Which is identical to its magical properties as well. Lemon balm is used often for cleansing and balancing. In hoodoo is used to promote good health, clear away bad luck, and restore youthfulness. Like chamomile lemon balm is an excellent herb prior to meditation. With its ability to offer mental clarity it allows for a deeper meditation, setting the groundwork for more meaningful experiences for the practitioner that value mindfulness and discipline of thought.
Another member of the mint family, spearmint has several of the same benefits as lemon balm such as aiding in cognitive function. Like most mint it is wonderful for memory, as well as stress reduction. It’s regularly used to sooth the digestive tract with its anti-inflammatory benefits.
Magically spearmint is a great herb for protection in sleep and keeps spirits from bugging you whether in the dream or waking world. It draws you to the places in your mind that need healing and offer the clarity necessary for facing them head-on. Spearmint acts as an ally and amplifier for rose as it aids in prophetic visions, and helps you remember what you see in your dreams.
Lemon is renowned for its detoxifying and cleansing capabilities, both physical, and spiritually. More popularly used in hoodoo and kitchen witchery than in other traditions and practices, lemons are used for a multitude of things, but the big two are cleansing and protection. Lemon cleanses negative energy and rebalanced personal energy. Being shaped like an eye it acts as sympathetic magic for watching, or “keeping an eye out”.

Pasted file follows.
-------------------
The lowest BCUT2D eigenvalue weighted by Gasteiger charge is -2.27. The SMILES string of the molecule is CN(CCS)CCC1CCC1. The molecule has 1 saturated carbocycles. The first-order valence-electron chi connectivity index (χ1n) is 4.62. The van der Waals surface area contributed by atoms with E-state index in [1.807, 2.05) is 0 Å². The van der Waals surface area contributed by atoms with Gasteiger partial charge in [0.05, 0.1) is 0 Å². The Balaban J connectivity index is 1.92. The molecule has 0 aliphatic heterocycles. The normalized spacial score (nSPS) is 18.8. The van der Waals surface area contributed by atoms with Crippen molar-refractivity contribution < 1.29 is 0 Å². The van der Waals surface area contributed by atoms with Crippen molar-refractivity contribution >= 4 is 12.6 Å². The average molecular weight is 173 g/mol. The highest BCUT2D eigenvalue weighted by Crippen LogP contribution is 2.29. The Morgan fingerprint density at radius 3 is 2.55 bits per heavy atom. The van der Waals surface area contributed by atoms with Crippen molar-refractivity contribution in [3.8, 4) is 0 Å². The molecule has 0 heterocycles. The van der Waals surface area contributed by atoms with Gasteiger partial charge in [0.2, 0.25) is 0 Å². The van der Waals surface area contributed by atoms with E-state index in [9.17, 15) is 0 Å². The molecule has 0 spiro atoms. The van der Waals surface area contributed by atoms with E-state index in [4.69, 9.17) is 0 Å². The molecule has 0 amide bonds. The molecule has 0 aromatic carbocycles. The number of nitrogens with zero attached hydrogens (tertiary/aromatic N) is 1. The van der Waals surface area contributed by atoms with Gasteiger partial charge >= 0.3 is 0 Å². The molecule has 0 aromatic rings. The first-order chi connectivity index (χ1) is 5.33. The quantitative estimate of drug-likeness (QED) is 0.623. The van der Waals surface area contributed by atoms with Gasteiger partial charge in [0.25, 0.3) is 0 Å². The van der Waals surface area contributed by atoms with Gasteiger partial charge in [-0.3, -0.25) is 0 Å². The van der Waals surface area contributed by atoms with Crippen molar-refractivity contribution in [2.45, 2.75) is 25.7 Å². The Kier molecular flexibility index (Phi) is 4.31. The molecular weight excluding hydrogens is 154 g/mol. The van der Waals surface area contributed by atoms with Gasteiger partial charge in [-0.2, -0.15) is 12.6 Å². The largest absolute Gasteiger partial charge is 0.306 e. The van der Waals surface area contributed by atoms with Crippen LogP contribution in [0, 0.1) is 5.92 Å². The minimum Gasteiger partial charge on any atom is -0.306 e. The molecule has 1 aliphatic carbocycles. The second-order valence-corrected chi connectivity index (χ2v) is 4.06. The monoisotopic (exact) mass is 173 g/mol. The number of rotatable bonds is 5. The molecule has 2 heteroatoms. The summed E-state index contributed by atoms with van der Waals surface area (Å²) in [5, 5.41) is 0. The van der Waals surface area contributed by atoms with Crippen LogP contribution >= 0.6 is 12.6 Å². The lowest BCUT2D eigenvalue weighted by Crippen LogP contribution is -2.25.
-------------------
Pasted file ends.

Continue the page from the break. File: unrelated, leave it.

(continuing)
Mugwort is a fascinating plant with a long, rich history and considered sacred by many cultures both past and present. It is probably best known within the magic community as one of the traditional herbs used in flying ointments. It has ties to stimulating prophetic dreams and offers protection from spirits whose wish is to cause problems. This sets the stage for safe travel and as an added bonus it helps make your journeys more enjoyable and memorable.
Medicinally it’s a gentle nervine which helps ease physical and emotional tension. It offers comfort acting as a spiritual aid for depression. Beautiful for weary minds, or when moments of anxiety and stress are high and your thoughts overwhelm you into nights of fitful sleep. Mugwort comes in, sooths you, and offers strength.
Lacnunga, a Wessex writing from tenth century Europe, identified mugwort as one of nine sacred herbs used in a healing charm. It is a member of the artemisia family, but with much milder effects, and was classically used to brew beer before the introduction of hops. It is also venerated a sacred women’s herb used in treating the female reproductive systems, and is particularly adept as easing cramps and irregular menstrual flow.